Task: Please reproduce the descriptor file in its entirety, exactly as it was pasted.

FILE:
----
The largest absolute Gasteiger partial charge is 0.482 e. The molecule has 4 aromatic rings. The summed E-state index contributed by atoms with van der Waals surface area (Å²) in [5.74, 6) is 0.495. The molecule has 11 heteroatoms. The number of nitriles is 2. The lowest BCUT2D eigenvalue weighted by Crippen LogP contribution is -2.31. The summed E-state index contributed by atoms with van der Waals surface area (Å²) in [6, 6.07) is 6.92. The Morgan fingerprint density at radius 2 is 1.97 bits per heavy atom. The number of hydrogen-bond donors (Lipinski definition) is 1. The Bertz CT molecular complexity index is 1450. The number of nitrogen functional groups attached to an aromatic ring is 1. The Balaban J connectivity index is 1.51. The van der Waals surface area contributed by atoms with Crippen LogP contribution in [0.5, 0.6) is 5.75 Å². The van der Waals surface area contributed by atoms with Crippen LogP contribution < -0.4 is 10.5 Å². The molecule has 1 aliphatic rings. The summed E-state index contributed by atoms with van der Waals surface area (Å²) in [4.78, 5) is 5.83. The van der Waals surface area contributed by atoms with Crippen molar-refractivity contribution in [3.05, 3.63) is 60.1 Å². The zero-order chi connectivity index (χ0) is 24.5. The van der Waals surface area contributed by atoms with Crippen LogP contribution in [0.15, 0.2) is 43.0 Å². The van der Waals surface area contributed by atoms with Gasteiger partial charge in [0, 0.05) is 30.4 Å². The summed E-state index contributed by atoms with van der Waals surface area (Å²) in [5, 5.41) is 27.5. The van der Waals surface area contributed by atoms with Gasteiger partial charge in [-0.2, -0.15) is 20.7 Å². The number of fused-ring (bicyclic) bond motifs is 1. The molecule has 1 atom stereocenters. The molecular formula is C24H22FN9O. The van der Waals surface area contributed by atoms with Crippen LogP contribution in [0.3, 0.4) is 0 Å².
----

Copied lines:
The largest absolute Gasteiger partial charge is 0.482 e. The molecule has 4 aromatic rings. The summed E-state index contributed by atoms with van der Waals surface area (Å²) in [5.74, 6) is 0.495. The molecule has 11 heteroatoms. The number of nitriles is 2. The lowest BCUT2D eigenvalue weighted by Crippen LogP contribution is -2.31. The summed E-state index contributed by atoms with van der Waals surface area (Å²) in [6, 6.07) is 6.92. The Morgan fingerprint density at radius 2 is 1.97 bits per heavy atom. The number of hydrogen-bond donors (Lipinski definition) is 1. The Bertz CT molecular complexity index is 1450. The number of nitrogen functional groups attached to an aromatic ring is 1. The Balaban J connectivity index is 1.51. The van der Waals surface area contributed by atoms with Crippen LogP contribution in [0.5, 0.6) is 5.75 Å². The van der Waals surface area contributed by atoms with Crippen LogP contribution < -0.4 is 10.5 Å². The molecule has 1 aliphatic rings. The summed E-state index contributed by atoms with van der Waals surface area (Å²) in [4.78, 5) is 5.83. The van der Waals surface area contributed by atoms with Crippen molar-refractivity contribution in [3.05, 3.63) is 60.1 Å². The zero-order chi connectivity index (χ0) is 24.5. The van der Waals surface area contributed by atoms with Crippen LogP contribution in [0.15, 0.2) is 43.0 Å². The van der Waals surface area contributed by atoms with Gasteiger partial charge in [0, 0.05) is 30.4 Å². The summed E-state index contributed by atoms with van der Waals surface area (Å²) in [5, 5.41) is 27.5. The van der Waals surface area contributed by atoms with Gasteiger partial charge in [-0.2, -0.15) is 20.7 Å². The number of fused-ring (bicyclic) bond motifs is 1. The molecule has 1 atom stereocenters. The molecular formula is C24H22FN9O. The van der Waals surface area contributed by atoms with Crippen LogP contribution in [0.3, 0.4) is 0 Å².